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In June 2011 Mietchen, Pampel & Heller formulated “Criteria for the Journal of the Future” on beyondthejournal.net.
Their criteria encompass the Dynamics, Scope, Access, Replicability, Review, Presentation & Transparency of future journals.
To me a crucial point seems to be the aspect of ‘Transparency’. The authors formulate their criterion as follows:

Disclosure of conflicts of interest creates transparency. The scientific journal of the future promotes transparency by requiring its editorial board, the editors and the authors to disclose both existing and potential conflicts of interest with respect to a publication and to make explicit their contributions to any publication.”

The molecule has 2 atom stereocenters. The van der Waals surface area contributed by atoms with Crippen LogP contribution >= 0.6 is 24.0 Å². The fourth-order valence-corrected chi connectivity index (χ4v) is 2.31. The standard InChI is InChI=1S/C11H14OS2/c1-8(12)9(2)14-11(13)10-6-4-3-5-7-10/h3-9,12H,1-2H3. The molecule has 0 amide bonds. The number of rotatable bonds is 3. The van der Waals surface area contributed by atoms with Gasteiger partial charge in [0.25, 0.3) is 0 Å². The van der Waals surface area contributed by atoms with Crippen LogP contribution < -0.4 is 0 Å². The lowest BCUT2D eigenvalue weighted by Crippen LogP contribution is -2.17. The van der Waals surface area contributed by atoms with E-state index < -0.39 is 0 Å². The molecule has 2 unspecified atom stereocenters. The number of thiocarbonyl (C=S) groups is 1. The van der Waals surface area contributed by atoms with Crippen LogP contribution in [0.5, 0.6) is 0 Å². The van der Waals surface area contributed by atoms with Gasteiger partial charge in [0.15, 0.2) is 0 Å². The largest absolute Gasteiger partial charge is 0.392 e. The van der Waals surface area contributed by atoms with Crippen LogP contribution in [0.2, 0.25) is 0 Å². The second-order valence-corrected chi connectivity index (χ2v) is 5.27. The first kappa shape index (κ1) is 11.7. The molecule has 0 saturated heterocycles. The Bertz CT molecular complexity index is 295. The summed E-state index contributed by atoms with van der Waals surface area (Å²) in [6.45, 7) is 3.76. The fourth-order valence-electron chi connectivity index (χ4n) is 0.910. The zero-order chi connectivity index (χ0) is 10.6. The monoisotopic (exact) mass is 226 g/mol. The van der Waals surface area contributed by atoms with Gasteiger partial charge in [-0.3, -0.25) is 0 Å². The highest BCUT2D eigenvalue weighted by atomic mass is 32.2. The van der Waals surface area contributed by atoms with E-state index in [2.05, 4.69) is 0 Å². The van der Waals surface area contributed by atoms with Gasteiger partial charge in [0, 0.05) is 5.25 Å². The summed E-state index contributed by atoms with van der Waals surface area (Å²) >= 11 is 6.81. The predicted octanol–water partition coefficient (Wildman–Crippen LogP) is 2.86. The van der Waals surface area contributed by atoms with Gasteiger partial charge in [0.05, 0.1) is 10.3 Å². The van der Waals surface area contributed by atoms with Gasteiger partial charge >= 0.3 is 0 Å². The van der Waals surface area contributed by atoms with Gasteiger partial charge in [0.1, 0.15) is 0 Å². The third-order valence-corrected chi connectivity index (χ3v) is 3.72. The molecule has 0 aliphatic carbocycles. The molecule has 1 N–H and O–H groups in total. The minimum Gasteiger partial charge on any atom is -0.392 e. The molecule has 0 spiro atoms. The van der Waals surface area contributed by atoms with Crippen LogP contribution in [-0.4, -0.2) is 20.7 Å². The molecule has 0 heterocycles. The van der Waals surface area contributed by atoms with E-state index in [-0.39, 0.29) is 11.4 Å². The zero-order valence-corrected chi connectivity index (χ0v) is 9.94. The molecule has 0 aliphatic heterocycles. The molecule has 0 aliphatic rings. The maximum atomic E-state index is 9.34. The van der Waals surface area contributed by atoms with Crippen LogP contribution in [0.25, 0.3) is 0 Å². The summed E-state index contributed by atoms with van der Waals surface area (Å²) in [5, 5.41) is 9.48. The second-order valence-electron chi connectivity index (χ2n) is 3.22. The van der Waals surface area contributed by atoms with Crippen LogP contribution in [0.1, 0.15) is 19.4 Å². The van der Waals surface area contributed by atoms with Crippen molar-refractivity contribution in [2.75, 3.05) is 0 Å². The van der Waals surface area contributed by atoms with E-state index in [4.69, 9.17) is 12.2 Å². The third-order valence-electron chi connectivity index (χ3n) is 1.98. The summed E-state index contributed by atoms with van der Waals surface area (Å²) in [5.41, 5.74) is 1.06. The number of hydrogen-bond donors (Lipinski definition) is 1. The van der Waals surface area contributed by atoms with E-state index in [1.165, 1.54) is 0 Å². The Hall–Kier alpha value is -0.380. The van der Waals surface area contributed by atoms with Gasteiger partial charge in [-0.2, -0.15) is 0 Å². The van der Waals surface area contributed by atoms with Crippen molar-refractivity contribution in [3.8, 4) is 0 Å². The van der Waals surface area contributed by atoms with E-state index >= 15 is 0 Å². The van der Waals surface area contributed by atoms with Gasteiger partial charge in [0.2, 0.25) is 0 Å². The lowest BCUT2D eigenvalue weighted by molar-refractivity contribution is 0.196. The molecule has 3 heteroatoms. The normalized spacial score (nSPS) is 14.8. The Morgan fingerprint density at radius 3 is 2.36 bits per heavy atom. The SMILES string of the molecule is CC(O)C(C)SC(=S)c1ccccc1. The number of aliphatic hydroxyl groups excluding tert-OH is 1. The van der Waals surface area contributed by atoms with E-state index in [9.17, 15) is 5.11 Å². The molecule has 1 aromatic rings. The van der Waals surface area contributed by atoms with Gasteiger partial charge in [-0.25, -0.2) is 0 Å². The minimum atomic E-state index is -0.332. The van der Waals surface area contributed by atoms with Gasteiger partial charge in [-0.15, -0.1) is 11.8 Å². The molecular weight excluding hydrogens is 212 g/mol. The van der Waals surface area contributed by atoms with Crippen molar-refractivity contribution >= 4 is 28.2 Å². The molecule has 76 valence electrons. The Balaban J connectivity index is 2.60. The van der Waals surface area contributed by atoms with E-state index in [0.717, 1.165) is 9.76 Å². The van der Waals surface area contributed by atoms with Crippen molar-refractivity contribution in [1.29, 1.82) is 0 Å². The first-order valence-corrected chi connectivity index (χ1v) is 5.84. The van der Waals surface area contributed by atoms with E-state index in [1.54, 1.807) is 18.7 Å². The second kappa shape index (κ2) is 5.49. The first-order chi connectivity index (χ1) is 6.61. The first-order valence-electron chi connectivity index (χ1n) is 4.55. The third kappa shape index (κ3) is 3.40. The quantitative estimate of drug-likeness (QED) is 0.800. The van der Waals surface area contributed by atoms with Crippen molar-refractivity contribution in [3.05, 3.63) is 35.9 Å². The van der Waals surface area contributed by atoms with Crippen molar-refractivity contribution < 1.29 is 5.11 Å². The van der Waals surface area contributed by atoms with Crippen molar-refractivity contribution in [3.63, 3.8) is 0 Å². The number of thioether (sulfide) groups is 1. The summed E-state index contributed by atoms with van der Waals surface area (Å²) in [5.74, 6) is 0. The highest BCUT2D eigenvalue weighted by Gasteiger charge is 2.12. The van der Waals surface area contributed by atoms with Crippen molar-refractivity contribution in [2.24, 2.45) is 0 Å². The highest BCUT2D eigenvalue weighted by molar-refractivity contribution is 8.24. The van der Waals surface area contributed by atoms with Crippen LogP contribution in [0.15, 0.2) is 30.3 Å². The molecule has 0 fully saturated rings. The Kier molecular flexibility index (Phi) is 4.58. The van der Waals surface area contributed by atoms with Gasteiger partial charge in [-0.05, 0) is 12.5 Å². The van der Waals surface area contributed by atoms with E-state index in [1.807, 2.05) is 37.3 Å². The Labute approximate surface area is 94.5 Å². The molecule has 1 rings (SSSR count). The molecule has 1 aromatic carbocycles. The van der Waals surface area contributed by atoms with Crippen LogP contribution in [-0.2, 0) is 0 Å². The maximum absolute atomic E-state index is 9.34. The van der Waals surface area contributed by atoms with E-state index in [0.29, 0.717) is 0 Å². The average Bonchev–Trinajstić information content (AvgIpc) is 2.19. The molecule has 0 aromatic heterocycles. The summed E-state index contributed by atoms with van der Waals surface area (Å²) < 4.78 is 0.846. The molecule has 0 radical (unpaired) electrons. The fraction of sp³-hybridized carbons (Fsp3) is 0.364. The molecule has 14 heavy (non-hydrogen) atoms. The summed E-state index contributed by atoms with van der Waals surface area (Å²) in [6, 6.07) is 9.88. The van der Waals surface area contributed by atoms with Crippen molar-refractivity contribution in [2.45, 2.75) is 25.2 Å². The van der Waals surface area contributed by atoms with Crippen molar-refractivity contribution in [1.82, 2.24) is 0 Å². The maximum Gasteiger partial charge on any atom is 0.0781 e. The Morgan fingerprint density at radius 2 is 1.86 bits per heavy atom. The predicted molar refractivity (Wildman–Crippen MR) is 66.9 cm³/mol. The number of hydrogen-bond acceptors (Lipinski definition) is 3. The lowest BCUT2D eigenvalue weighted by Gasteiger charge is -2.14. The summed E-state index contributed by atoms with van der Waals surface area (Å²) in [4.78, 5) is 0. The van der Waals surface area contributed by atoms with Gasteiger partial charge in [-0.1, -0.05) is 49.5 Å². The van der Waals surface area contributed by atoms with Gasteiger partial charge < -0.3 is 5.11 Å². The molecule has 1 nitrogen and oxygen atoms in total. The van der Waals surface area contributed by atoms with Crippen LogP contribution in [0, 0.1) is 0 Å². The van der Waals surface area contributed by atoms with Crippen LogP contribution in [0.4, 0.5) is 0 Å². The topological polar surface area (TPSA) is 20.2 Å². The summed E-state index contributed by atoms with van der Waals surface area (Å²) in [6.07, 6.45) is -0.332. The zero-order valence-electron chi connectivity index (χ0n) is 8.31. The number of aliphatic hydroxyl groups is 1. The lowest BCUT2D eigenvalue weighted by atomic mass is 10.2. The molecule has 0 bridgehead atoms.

This criterion can only be seen as an urgent request, an appeal. The more the personal fate of a scientist depends on publication rates, on funding by the public or private sector (e.g. pharmaceutical industry), the less secure his/her personal future as a scientist, the greater the “existing and potential conflicts of interest”. You might admit whose your funding agencies, but only to deny any resultant conflicts of interest!

To overcome these weird mechanisms we have to call for more unconditional funding, for reducing the influence of the private sector on research.